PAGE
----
Practical Project Management; Part 2

On Tuesday, we posted the first two steps of Brian Tracy’s Practical Project Management article. You can find the first half of the article at  As promised, here are the remaining steps.  To get a copy the entire article it will be available on Friday July 2, go to


Once you have determined exactly how you want the goal to look when it is complete, you set specific dates and deadlines, starting from the departure date back to the present. By doing this, you have a clear time line from where you are to where you need to be on the day that the plane takes off.


The next step in project management is to organize your list of all the things that will need to be done for you to get to your goal — the completion of your project. There are two ways to organize a list in project management. The first way is sequential. This is when one step follows another. The first must be done before the second can be started. The second must be completed before the third can be started, and so on. These are often called dependent activities. One depends on the successful completion of another.

The second type of activities in project management is parallel or concurrent activities. These are tasks that can be worked on at the same time, separate and apart from other activities. For example, if you are planning a new brochure or newsletter, you could be writing the copy at the same time you are selecting paper stock or gathering possible photographs to illustrate the content.

Select & Delegate

Once you have the goal in mind and have listed everything that you must do to achieve the goal, and organized everything in terms of whether it is sequential or concurrent, you are ready for the core exercise of effective project management. It is the key to your future in the world of work. It is the process of selection and delegation. The bigger the project, the more people, the more specialists in different fields, will be required to carry it through to successful completion. Your ability to select the right people and then to delegate effectively to them will determine your success or failure. A mistake in selection or a miscommunication in delegation can be enough to derail the entire project or to set it back, or to have it run over budget.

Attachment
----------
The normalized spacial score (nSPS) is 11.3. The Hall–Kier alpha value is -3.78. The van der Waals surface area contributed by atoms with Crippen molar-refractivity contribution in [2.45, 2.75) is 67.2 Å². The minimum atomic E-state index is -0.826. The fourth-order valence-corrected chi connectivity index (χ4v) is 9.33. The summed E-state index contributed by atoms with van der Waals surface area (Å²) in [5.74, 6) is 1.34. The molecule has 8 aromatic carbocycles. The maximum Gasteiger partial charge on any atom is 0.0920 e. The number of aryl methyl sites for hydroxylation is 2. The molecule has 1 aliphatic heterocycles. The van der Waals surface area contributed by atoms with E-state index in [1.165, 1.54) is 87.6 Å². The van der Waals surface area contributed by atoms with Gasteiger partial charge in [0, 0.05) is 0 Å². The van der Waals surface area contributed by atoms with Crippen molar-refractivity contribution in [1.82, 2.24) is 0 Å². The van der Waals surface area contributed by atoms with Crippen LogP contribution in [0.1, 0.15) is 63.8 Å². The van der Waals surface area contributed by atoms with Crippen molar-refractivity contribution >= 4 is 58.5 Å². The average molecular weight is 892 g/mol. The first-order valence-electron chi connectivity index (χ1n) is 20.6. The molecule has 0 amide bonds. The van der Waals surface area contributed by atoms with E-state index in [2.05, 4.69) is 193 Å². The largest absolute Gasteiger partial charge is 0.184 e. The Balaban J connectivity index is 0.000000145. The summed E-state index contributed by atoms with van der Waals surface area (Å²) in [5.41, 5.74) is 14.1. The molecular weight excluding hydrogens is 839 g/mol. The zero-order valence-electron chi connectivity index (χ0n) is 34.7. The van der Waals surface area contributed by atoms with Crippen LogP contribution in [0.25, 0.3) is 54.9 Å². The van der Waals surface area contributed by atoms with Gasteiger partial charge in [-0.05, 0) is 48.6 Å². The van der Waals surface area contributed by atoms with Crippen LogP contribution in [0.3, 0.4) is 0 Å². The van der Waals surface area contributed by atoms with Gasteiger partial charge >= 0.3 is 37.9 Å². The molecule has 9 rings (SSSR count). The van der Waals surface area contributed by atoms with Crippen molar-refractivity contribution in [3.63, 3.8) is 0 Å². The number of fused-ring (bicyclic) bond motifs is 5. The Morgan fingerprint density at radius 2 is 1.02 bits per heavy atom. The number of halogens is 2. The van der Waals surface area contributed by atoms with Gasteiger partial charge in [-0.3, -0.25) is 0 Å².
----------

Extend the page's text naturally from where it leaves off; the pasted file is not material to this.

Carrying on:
You can use project management to develop a new account, to increase your income, to attain a high level of physical health and fitness, to plan a vacation, to move across the country, to start and build a business, to write a book, paint a picture or sail a catamaran around the world.

In every case, the proper use of project-management techniques, such as those we have discussed here, can give you the winning edge. It can enable you to kick in the afterburners for your life and your career. The skill of project management will enable you to move ahead further and faster than you ever could without it. Although the steps to project management are simple, the skill of project management is complex, and it is vital to your success.

The cumulative results of your developing the skills of project management will enable you to accomplish bigger and bigger tasks with greater responsibilities and greater income with greater rewards of all kinds. Project management is a powerful key to the future.

About The Author

Brian Tracy is legendary in sales addressing more than 400,000 men and women each year on the subjects of management, leadership, and sales effectiveness. He has produced more than 300 audio/video programs and has written over 26 books, including his just-released books “TurboStrategy,” and “Change Your Thinking, Change Your Life.” He can be reached at (858) 481-2977 or 

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